What else about the book might pique the reader’s interest?

Floosie the Husky-cross dog has a significant role in the story!

I’d like to tag a wonderful writer of historical fiction, Carol McGrath, who is hugely knowledgeable about the medieval period. She’s a great on-line friend, tweeting early in the mornings and her blog Scribbling in the Margins, provides posts from all over the world. I’ve been lucky enough to spend time with Carol during a writing retreat in Cornwall and another which she hosted in Portugal. Carol is an attentive listener and when I share my writing, her feedback is erudite. She’s a great companion, story-teller and adventurer. I can’t wait to read her first novel, which she wrote while undertaking post-graduate studies at the Royal Holloway University. ‘The Handfasted Wife’ will be published in 2013.

 

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National Association of Writers in Education: 25th anniversary conference

The Minster’s Western Front (Wikipedia)

I was in York at the weekend, attending a wonderful conference where I also delivered a workshop.  Participants attending ‘Flash Fiction:  keeping it short’ came from across the phases of education, all with an interest in developing writing for themselves and their students. I shared a range of prompts aimed to get those less experienced in writing flash started.  These included:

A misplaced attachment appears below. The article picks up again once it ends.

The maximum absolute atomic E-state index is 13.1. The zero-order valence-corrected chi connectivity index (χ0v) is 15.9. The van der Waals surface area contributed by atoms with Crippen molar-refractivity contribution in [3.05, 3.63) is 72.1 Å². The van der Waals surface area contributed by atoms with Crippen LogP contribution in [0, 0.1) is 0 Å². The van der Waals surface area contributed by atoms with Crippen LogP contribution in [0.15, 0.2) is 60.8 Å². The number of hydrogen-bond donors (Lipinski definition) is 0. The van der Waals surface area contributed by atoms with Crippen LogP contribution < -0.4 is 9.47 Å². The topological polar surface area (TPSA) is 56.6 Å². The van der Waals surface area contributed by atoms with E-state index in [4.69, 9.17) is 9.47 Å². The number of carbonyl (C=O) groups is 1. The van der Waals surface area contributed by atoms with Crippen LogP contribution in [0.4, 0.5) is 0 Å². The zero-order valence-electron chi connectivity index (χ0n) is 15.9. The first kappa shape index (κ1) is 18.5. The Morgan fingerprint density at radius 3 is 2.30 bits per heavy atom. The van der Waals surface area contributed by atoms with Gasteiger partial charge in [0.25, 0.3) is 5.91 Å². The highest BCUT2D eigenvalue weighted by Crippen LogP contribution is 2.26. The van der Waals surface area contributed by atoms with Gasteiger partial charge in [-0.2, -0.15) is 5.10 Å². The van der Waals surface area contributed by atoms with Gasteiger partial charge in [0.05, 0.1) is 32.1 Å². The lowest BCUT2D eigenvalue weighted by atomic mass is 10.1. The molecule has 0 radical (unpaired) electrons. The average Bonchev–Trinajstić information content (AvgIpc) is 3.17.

• Looking at classified advertisements for inspiration
  • Getting ideas for writing from Dulux colour cards (this prompt originates from Calum Kerr, Director of National Flash Fiction Day)
  • Using pages from small, illustrated notebooks to focus the mind on purposeful word selection
  • Drawing upon a photo to think about the story behind the image, from the photographer’s point of view
  • Describing stereotypes from ‘Come Dine with Me’ to create characters you love to hate
  • Self publishing mini books by folding and cutting a sheet of A4 paper
  • Finding markets for your writing:  a selection of websites and magazines that accept flash fiction.

I’d like to thank everyone that came to the workshop for engaging so readily in the tasks, for being willing to share the outcomes from the prompts and for the feedback provided. Read the rest of this entry »

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National Flash Fiction Day Launch

L-R Bob Jacobs, Vanessa Gebbie, Sara Crowley, Holly Howitt

With other flash fiction writers, (including Tim Stevenson who unfortunately is not in the photo) I celebrated National Flash Fiction Day  on 16 May in Southampton.  The event was held in the lecture theatre at the Central Library and offered all of the invited writers a chance to share their work.  As it was also the launch of Jawbreakers an anthology to mark the first National Flash Fiction Day, many chose to read flashes from the new publication. And I used it as an opportunity to promote the work of Flash Fiction South West, reading Greenhayes from Kissing Frankenstein & Other Stories. If you’d like to learn more about flash fiction, please click here for an interesting article.

Rachel Carter had the idea to create an on-line anthology for Flash Fiction South West. I was recruited as a reader to filter submissions and as I live in Dorset, I was also entitled to submit to the anthology.  It has been a pleasure to work with Rachel, a talented writer and photographer who also found the time to compile and edit the print anthology.  She should have a medal the size of a dinner plate in recognition for her hard work.

Read the rest of this entry »